A common criticism of the Marvel Cinematic Universe of late is that Phase 4 is not a cinematic universe; the films don’t connect or feel like they share the same continuity. With the lack of a cohesive villain being built up for the end of the phase, Phase 4 has come across as a garbled mess at best. The main draw of the MCU has always been its interconnectivity and continuity between dozens of movies. With Phase 4 throwing out that successful formula, even the normies are starting to question the health and future of the MCU. However, these valid concerns can be disregarded, according to Marvel producer Richie Palmer, who said in a recent interview on Empire’s Spoiler Special podcast that the connective tissue for Phase 4 is one singular villain, and that villain is trauma. Palmer said:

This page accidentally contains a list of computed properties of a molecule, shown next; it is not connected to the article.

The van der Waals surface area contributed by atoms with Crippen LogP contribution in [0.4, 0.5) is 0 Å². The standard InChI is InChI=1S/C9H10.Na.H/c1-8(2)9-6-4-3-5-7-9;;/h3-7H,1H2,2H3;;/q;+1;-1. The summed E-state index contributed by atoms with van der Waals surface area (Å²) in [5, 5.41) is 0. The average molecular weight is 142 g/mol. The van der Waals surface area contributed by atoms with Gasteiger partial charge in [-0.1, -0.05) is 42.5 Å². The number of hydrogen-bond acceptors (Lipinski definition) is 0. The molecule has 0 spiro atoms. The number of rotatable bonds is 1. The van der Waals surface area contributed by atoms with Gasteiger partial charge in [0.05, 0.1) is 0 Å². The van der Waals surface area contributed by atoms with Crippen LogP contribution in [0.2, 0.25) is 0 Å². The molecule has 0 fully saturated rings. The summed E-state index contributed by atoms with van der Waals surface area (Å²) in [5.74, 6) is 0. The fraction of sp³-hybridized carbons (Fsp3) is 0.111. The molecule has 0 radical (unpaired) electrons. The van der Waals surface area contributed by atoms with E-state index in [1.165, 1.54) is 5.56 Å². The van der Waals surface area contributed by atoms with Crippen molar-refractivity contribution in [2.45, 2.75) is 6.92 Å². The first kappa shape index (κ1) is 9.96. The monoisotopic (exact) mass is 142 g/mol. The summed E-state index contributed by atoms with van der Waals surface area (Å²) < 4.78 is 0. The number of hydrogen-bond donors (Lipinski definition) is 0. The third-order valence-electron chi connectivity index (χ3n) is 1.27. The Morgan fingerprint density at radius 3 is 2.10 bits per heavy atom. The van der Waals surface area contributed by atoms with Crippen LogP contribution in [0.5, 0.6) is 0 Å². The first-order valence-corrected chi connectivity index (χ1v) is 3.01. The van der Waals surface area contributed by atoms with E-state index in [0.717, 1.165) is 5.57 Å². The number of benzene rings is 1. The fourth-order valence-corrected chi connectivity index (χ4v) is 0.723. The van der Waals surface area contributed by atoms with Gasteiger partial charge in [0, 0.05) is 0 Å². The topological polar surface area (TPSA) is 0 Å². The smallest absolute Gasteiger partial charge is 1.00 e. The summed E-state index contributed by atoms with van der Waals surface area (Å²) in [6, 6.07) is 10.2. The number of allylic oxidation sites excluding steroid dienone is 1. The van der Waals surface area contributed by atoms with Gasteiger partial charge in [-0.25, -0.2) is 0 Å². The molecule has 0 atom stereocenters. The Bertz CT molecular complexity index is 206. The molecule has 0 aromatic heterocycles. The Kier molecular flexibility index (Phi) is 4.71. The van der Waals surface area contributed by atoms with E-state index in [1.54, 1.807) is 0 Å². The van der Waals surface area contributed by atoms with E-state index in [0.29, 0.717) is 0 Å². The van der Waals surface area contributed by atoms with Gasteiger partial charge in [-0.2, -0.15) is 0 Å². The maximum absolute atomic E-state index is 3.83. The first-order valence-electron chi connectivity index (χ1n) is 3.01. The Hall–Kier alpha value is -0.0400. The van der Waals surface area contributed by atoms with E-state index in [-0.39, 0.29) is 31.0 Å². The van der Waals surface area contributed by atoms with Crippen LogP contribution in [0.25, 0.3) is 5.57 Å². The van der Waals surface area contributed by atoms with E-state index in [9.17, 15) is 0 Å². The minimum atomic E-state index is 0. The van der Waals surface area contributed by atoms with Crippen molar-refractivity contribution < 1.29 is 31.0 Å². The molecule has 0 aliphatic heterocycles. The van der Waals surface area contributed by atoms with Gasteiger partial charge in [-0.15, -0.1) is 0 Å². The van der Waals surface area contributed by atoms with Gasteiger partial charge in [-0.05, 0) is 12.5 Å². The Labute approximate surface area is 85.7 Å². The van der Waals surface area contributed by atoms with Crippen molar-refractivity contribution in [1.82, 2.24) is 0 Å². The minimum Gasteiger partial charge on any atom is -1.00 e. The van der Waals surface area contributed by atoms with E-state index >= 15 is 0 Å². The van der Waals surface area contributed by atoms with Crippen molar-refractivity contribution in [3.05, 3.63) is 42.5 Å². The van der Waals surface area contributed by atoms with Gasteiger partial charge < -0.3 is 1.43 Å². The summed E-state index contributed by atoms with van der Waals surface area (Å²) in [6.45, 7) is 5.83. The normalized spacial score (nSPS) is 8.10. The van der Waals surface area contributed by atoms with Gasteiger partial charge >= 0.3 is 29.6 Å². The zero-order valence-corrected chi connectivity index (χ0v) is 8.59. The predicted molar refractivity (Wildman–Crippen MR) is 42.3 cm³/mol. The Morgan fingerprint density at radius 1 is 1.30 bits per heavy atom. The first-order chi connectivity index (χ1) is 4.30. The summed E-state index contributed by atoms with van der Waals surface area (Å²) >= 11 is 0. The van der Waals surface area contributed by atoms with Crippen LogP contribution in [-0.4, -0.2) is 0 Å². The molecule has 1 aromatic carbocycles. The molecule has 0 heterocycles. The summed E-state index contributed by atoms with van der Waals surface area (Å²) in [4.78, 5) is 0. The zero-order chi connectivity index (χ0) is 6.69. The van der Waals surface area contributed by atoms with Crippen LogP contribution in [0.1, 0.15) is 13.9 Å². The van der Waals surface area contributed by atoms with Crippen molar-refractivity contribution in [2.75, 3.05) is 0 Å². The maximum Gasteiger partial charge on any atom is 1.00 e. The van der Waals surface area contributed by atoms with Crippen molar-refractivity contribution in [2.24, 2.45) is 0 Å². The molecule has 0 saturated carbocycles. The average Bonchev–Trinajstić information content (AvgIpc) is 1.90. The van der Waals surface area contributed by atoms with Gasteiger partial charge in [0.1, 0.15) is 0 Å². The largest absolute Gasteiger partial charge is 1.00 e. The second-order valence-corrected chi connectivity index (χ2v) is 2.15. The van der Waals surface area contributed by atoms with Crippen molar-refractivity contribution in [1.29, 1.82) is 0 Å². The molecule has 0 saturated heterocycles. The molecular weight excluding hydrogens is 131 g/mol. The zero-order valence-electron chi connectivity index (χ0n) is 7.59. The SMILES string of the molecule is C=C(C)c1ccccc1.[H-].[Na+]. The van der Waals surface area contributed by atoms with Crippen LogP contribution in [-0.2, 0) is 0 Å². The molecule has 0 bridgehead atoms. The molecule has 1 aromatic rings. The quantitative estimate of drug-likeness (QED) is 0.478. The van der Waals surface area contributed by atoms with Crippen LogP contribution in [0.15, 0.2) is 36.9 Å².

“Phase Four is all a reaction – and I don’t mean on our part as filmmakers, I mean the characters…It’s a reaction to the trauma of Avengers: Infinity War and Endgame. We’re still feeling those effects in these movies years later.”
This surprising answer seems meant to assuage fans’ concerns about a lack of continuity and a singular final antagonist. Of course, the repercussions of both Infinity War and Endgame should be a primary focus of the following phase. Still, the emotional reaction to these consequences should not be the connective tissue between films nor the primary antagonistic force that drives the story.
Villains like Thanos, Loki, and Ultron will no longer be the big bads of the MCU’s phases. Now, being a little sad and dealing with trauma is the big villain of a superhero franchise. Many fans may find this answer extremely disappointing; interpersonal conflicts like Palmer refers to seem more at home in cheesy CW superhero series rather than the grounded and successful MCU. If this is indeed the direction that the MCU plans on moving toward, its expiration date will be firmly set in the near future.